Dental Injuries - Knocked-Out Teeth

Have you or your child ever had a tooth knocked out? How was it treated?

Share your story with others:

MedicineNet appreciates your comment. Your comment may be displayed on the site and will always be published anonymously.Patient Comments FAQs

Enter your Comment

Tell us a bit about your background to make your comments more useful to other MedicineNet users. (Optional)

Screen Name: *

Gender of Patient: Male Female

Age Range of Patient:

I am a: Patient Caregiver


* Screen Name will appear next to the published comment. Please do not include your full name or email address.

By submitting your comment, and other materials (collectively referred to as a "Submission") to MedicineNet, you grant MedicineNet permission to use, copy, transmit, publish, display, edit and modify your Submission in connection with its Web site. MedicineNet will not pay you for your Submission. You represent that you have all rights necessary for MedicineNet to use your Submission as set forth above.

Please keep these guidelines in mind when writing your comment:

  • Please make sure you address the question asked.
  • Due to the overwhelming number of comments received, not all comments will be published.
  • When selecting comments to publish, our staff will choose those that are educational and complement the topic. Please try to stay on topic.
  • Your comment may be edited. We would typically edit comments to make them clearer and more readable. We will remove personal information such as last names, email and web addresses, and other potentially harmful information.
  • We will not notify you if your comment has been published. We suggest that you check back on the topic article regularly.
  • We do not provide medical or healthcare advice, treatment, or diagnosis.

Thank you for participating!


I have read and agree to abide by the MedicineNet Terms and Conditions and the MedicineNet Privacy Policy (required).

To prevent our systems from spam, please complete the following prior to submitting your comment.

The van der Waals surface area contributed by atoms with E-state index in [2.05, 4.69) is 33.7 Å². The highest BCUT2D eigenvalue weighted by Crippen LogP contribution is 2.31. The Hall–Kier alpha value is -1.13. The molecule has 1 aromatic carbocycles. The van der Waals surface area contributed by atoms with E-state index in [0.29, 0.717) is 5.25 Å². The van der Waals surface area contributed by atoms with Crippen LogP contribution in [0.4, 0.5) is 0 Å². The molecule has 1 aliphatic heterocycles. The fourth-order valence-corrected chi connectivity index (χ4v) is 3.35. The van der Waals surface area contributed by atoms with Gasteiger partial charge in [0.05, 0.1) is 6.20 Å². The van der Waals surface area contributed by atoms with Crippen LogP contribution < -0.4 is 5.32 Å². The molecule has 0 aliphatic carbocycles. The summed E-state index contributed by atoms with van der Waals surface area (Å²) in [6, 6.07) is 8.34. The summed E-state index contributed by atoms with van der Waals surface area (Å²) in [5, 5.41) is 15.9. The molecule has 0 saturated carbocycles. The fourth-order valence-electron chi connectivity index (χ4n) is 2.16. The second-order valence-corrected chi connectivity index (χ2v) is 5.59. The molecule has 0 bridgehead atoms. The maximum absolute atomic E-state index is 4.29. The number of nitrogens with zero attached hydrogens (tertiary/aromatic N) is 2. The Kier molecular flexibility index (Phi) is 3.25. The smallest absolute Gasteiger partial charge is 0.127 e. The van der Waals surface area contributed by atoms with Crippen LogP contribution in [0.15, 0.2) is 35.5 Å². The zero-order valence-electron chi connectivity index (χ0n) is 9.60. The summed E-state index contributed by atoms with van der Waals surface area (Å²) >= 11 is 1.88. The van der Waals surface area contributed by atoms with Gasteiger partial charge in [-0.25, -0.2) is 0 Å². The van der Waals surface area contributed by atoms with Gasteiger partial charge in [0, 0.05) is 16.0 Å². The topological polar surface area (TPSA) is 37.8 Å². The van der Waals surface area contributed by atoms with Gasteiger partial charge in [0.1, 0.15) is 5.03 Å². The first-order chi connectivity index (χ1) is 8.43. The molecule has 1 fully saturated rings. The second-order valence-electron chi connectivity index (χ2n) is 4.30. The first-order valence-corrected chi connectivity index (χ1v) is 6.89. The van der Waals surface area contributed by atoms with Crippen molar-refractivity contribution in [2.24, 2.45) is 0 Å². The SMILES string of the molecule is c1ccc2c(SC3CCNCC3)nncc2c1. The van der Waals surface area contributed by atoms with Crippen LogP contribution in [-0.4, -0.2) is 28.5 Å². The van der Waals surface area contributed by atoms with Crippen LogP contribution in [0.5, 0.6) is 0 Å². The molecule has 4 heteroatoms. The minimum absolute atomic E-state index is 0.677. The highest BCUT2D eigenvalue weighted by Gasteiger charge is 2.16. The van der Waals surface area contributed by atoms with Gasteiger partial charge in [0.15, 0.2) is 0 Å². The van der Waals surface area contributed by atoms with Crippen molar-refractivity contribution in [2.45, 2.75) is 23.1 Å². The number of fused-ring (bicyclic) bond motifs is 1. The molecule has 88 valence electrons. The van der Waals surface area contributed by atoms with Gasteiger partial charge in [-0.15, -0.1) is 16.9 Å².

Please select the white circle:

What if I get my teeth knocked out?

The upper front permanent teeth are the most common teeth to be completely knocked out. Knocked out baby or primary teeth are usually not reimplanted in the mouth, since they will be naturally replaced by permanent teeth later. However, knocked out permanent teeth should be retrieved, kept moist, and placed back into their sockets (reimplanted) as soon as possible. The most important variable affecting the success of reimplantation is the amount of time that the tooth is out of its socket. Teeth reimplanted within one hour of the accident frequently reattach to their teeth sockets.

The knocked out tooth is rinsed in clean water or milk and placed back (reimplanted) into the socket from which it came. This can be done by the patient or parent and then checked by the dentist. Care should be taken to handle the tooth only by its crown and not by its root. If the parent or patient is unsure about reimplanting the tooth, then the tooth should be stored in milk (if available) or in water and brought to the dentist as soon as possible. Alternatively, in older children and adults who are calm, the tooth may be held within the cheeks inside of the mouth while traveling to the dental office.

After reimplanting the tooth into its original socket, the dentist can then splint this tooth to adjacent teeth for two to eight weeks. Splinting helps to stabilize it while the bone around it heals. During the splinting period, the patient eats soft foods, avoids biting on the splinted teeth, and brushes all the other teeth diligently to keep the mouth as clean as possible.

In adults, the reimplanted tooth should have a root canal procedure within seven to 10 days. On the other hand, reimplanted permanent teeth in children (where the tooth root has not yet completely formed) may not need a root canal procedure. These teeth are observed for at least five years for symptoms of dying pulp, such as pain, discoloration, gum abscesses, or abscesses seen on an X-ray.

In most patients who have had tooth reimplantation, over-the-counter medications like acetaminophen (Tylenol) or ibuprofen (Advil) are sufficient for pain relief. Chlorhexidine (Peridex) mouth rinse may be prescribed to prevent and control gum inflammation (gingivitis), since the splinted teeth cannot be brushed normally and the splint usually collects extra dental plaque and food debris. Oral antibiotics and tetanus toxoid injections are considered for patients with accompanying significant soft tissue cuts (lacerations).

Return to Dental Injuries

STAY INFORMED

Get the latest health and medical information delivered direct to your inbox!